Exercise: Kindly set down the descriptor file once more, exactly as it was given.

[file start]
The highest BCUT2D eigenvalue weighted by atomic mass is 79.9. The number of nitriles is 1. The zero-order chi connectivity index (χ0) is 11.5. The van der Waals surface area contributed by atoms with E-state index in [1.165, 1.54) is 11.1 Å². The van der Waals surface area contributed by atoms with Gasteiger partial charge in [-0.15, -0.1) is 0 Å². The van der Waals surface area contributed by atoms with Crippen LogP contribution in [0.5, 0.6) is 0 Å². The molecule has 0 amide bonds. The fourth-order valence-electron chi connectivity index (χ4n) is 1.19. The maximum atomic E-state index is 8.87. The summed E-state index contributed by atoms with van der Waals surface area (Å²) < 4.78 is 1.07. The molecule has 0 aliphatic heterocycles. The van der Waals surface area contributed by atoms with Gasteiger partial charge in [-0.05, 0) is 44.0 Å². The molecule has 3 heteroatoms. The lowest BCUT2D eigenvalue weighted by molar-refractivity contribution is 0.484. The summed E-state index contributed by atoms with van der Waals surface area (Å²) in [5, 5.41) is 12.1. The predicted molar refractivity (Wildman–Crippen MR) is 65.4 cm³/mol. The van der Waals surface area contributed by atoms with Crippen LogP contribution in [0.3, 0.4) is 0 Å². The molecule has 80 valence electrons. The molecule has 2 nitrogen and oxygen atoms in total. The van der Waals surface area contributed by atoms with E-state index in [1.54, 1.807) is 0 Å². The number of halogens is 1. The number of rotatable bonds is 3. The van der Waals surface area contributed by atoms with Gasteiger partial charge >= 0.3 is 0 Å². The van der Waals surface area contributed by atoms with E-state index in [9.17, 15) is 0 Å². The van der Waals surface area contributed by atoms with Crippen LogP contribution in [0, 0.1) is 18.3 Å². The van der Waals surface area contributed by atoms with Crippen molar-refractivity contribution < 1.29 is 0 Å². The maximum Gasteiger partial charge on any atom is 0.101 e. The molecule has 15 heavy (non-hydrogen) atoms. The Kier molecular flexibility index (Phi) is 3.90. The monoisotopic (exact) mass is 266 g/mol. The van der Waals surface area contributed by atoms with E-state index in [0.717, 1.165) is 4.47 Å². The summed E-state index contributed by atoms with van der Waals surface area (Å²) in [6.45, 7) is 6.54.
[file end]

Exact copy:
The highest BCUT2D eigenvalue weighted by atomic mass is 79.9. The number of nitriles is 1. The zero-order chi connectivity index (χ0) is 11.5. The van der Waals surface area contributed by atoms with E-state index in [1.165, 1.54) is 11.1 Å². The van der Waals surface area contributed by atoms with Gasteiger partial charge in [-0.15, -0.1) is 0 Å². The van der Waals surface area contributed by atoms with Crippen LogP contribution in [0.5, 0.6) is 0 Å². The molecule has 0 amide bonds. The fourth-order valence-electron chi connectivity index (χ4n) is 1.19. The maximum atomic E-state index is 8.87. The summed E-state index contributed by atoms with van der Waals surface area (Å²) < 4.78 is 1.07. The molecule has 0 aliphatic heterocycles. The van der Waals surface area contributed by atoms with Gasteiger partial charge in [-0.05, 0) is 44.0 Å². The molecule has 3 heteroatoms. The lowest BCUT2D eigenvalue weighted by molar-refractivity contribution is 0.484. The summed E-state index contributed by atoms with van der Waals surface area (Å²) in [5, 5.41) is 12.1. The predicted molar refractivity (Wildman–Crippen MR) is 65.4 cm³/mol. The van der Waals surface area contributed by atoms with Crippen LogP contribution in [0.3, 0.4) is 0 Å². The molecule has 80 valence electrons. The molecule has 2 nitrogen and oxygen atoms in total. The van der Waals surface area contributed by atoms with E-state index in [1.54, 1.807) is 0 Å². The number of halogens is 1. The number of rotatable bonds is 3. The van der Waals surface area contributed by atoms with Gasteiger partial charge >= 0.3 is 0 Å². The van der Waals surface area contributed by atoms with E-state index in [9.17, 15) is 0 Å². The van der Waals surface area contributed by atoms with Crippen LogP contribution in [0, 0.1) is 18.3 Å². The van der Waals surface area contributed by atoms with Crippen molar-refractivity contribution < 1.29 is 0 Å². The maximum Gasteiger partial charge on any atom is 0.101 e. The molecule has 15 heavy (non-hydrogen) atoms. The Kier molecular flexibility index (Phi) is 3.90. The monoisotopic (exact) mass is 266 g/mol. The van der Waals surface area contributed by atoms with E-state index in [0.717, 1.165) is 4.47 Å². The summed E-state index contributed by atoms with van der Waals surface area (Å²) in [6.45, 7) is 6.54.